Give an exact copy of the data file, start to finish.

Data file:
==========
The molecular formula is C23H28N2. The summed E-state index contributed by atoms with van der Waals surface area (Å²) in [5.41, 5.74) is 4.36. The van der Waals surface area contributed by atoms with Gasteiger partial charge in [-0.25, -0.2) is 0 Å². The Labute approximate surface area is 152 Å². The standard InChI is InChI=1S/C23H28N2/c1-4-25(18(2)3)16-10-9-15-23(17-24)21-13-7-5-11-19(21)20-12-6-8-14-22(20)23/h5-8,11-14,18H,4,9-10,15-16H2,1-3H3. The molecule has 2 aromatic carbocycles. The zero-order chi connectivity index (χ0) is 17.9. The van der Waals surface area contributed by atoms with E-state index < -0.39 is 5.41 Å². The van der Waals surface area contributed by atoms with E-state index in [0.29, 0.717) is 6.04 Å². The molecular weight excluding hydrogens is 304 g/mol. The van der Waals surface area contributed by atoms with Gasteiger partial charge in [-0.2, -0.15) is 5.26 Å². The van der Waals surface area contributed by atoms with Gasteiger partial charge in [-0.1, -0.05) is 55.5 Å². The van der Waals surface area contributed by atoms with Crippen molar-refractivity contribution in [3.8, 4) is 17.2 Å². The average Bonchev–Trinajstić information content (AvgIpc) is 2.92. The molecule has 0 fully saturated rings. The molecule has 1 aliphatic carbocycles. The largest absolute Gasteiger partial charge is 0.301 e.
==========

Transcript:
The molecular formula is C23H28N2. The summed E-state index contributed by atoms with van der Waals surface area (Å²) in [5.41, 5.74) is 4.36. The van der Waals surface area contributed by atoms with Gasteiger partial charge in [-0.25, -0.2) is 0 Å². The Labute approximate surface area is 152 Å². The standard InChI is InChI=1S/C23H28N2/c1-4-25(18(2)3)16-10-9-15-23(17-24)21-13-7-5-11-19(21)20-12-6-8-14-22(20)23/h5-8,11-14,18H,4,9-10,15-16H2,1-3H3. The molecule has 2 aromatic carbocycles. The zero-order chi connectivity index (χ0) is 17.9. The van der Waals surface area contributed by atoms with E-state index < -0.39 is 5.41 Å². The van der Waals surface area contributed by atoms with E-state index in [0.29, 0.717) is 6.04 Å². The molecular weight excluding hydrogens is 304 g/mol. The van der Waals surface area contributed by atoms with Gasteiger partial charge in [-0.2, -0.15) is 5.26 Å². The van der Waals surface area contributed by atoms with Gasteiger partial charge in [-0.1, -0.05) is 55.5 Å². The van der Waals surface area contributed by atoms with Crippen molar-refractivity contribution in [3.8, 4) is 17.2 Å². The average Bonchev–Trinajstić information content (AvgIpc) is 2.92. The molecule has 0 fully saturated rings. The molecule has 1 aliphatic carbocycles. The largest absolute Gasteiger partial charge is 0.301 e.